My Take on Snow Lake - Sept. 15, 2017

Snow Lake losing two pillars of the community

Snow Lake is about to lose two residents who have been staples in the community since the mid-1970s. With hearts as big as the hole they will leave in Snow Lake upon their departure, Betty and Chester Rudd have led rather than followed in nearly every aspect of the community’s daily life – Betty the consummate volunteer and Chester, her backup, her muscle and a man who could master most any job put in front of him. They never backed down from a challenge in all the years they lived in Snow Lake, and they never walked away from someone in need.

The couple plan to move south in the next month or so, in order to be closer to medical providers and facilities. They will be missed! Just how much was displayed in several venues over the preceding weeks. Firstly, the couple was celebrated at a luncheon put on by the Snow Lake Health Auxiliary on Aug. 19, then Town of Snow Lake Coun. Jodi Wilson presented Betty with a thank-you certificate at the Aug 22 council meeting, and then again, on the afternoon of Aug. 26, Betty’s brainchild, the Second Glance (a community store that sells used items) held a come-and-go goodbye for their leader. In-store workers had the coffee and cupcakes flowing and the doors were swinging both ways all afternoon! Although aware that she will be missed, Betty stated that she and Chester will miss the community and people of Snow Lake more.

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On to another matter, last fall I mentioned in this column that the remains of prospector Kate Rice’s home were unearthed on the Wekusko Lake Island that bears her name. Word came in the spring of this year that some demented individual(s) had disseminated and burned those remains. Geological contractor Dave Koop was initially involved with their discovery (his employee Trevor Sewap made the initial find) and he was also the person who found and reported the destruction. “We found the whole area burned, torn up, and destroyed,” said a disgusted Koop back in June after a visit to Rice Island. “What a shame! I am so upset … why would someone do this?” Koop immediately offered $500 for actionable information on the person(s) responsible for the damage. Snow Lake’s Underground Press newspaper added $200 to that figure.

Well, it appears there are a number of people besides Koop who are shocked and saddened by the vandalism. Don Hoy, president and CEO of Wolfden Resources, which is the company that now owns the Rice Island nickel claims, said that his company would also like to put $500 towards finding the perpetrator of this "crime against Snow Lake’s heritage." Dave Koop further advised that Harold Hewlin of Wescore Drilling will also be putting up $200. With these amounts there is currently $1,400 available to the person providing information on the offence.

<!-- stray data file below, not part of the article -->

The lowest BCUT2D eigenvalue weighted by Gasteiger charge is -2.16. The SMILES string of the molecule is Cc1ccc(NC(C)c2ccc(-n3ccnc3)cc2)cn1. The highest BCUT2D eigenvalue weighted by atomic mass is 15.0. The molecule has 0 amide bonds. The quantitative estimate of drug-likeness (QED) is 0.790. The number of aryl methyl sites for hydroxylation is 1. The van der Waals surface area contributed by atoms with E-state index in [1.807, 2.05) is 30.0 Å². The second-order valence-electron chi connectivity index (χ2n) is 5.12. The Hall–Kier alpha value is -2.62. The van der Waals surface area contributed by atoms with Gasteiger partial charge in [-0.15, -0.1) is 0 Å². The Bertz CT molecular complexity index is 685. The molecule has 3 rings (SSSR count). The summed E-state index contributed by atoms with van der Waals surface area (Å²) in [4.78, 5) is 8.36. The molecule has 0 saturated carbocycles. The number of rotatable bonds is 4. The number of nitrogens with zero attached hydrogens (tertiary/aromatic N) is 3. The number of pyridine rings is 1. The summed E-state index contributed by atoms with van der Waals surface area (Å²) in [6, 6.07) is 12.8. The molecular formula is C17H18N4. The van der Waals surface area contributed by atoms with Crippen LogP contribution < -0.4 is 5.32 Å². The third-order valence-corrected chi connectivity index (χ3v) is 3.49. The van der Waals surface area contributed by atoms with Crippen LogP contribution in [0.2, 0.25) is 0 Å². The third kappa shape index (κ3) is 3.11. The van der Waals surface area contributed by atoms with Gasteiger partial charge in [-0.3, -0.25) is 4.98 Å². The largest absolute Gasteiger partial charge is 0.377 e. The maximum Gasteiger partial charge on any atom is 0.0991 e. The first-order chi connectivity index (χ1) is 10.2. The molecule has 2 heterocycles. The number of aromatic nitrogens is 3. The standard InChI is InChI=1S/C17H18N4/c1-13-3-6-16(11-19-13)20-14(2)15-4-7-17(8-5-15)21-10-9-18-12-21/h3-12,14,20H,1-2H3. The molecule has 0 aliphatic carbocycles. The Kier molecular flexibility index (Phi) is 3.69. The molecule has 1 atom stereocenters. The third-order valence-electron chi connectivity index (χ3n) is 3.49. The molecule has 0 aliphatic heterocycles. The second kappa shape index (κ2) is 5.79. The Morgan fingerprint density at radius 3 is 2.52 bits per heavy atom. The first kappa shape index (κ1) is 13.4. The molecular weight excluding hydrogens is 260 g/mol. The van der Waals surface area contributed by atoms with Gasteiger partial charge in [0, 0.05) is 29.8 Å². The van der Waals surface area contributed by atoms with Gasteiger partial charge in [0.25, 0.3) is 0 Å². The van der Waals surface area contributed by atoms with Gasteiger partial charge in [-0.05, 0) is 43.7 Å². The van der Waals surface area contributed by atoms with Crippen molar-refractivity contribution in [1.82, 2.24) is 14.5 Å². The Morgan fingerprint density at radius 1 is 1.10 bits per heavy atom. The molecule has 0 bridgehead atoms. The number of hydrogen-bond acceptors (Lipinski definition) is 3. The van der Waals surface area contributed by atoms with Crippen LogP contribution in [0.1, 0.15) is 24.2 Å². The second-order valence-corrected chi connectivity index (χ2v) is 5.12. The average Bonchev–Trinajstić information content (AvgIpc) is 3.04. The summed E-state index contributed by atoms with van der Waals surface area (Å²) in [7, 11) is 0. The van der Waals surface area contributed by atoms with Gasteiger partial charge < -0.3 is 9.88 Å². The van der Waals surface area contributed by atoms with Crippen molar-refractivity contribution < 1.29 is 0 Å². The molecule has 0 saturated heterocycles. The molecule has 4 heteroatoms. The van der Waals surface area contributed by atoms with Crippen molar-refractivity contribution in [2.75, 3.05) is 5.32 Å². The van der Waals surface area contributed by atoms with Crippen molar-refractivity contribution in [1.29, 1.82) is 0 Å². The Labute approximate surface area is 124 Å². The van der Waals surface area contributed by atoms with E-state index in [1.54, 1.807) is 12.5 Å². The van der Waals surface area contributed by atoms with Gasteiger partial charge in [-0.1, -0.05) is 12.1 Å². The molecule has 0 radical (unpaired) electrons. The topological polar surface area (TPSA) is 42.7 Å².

It was also noted with a sense of sadness as well as Canadian pride that on Aug. 24, 2017, under military honour and in the presence of his unit, the 16th Canadian Infantry Battalion, the remains of First World War Soldier Private Reginald Joseph Winfield Johnston were laid to rest in Loos-en-Goehelle, France. Members of his family were present. Private Johnston’s great-niece Joanne Schuman and great-nephew Rupert Klyne currently reside in Snow Lake and his nephew Dale Johnston resides in The Pas.

One final item ­– this one dealing with the somewhat unpleasant subject of garbage. From the time the original NorAcme/Britannia Mine closed down in the late 1950s till 2011, garbage collection for the community of Snow Lake was a private contract. Six or so years ago, municipal politicians decided that the town should take it over. They purchased a spanking new truck with all the bells and whistles, new garbage carts for everyone in town, and placed one (sometimes two) designated employees on the garbage run. Word comes that the idea has been revisited and apparently reconsidered. The Town of Snow Lake is currently putting together an RFP (Request for Proposals) for reprivatizing the community’s garbage collection services. 

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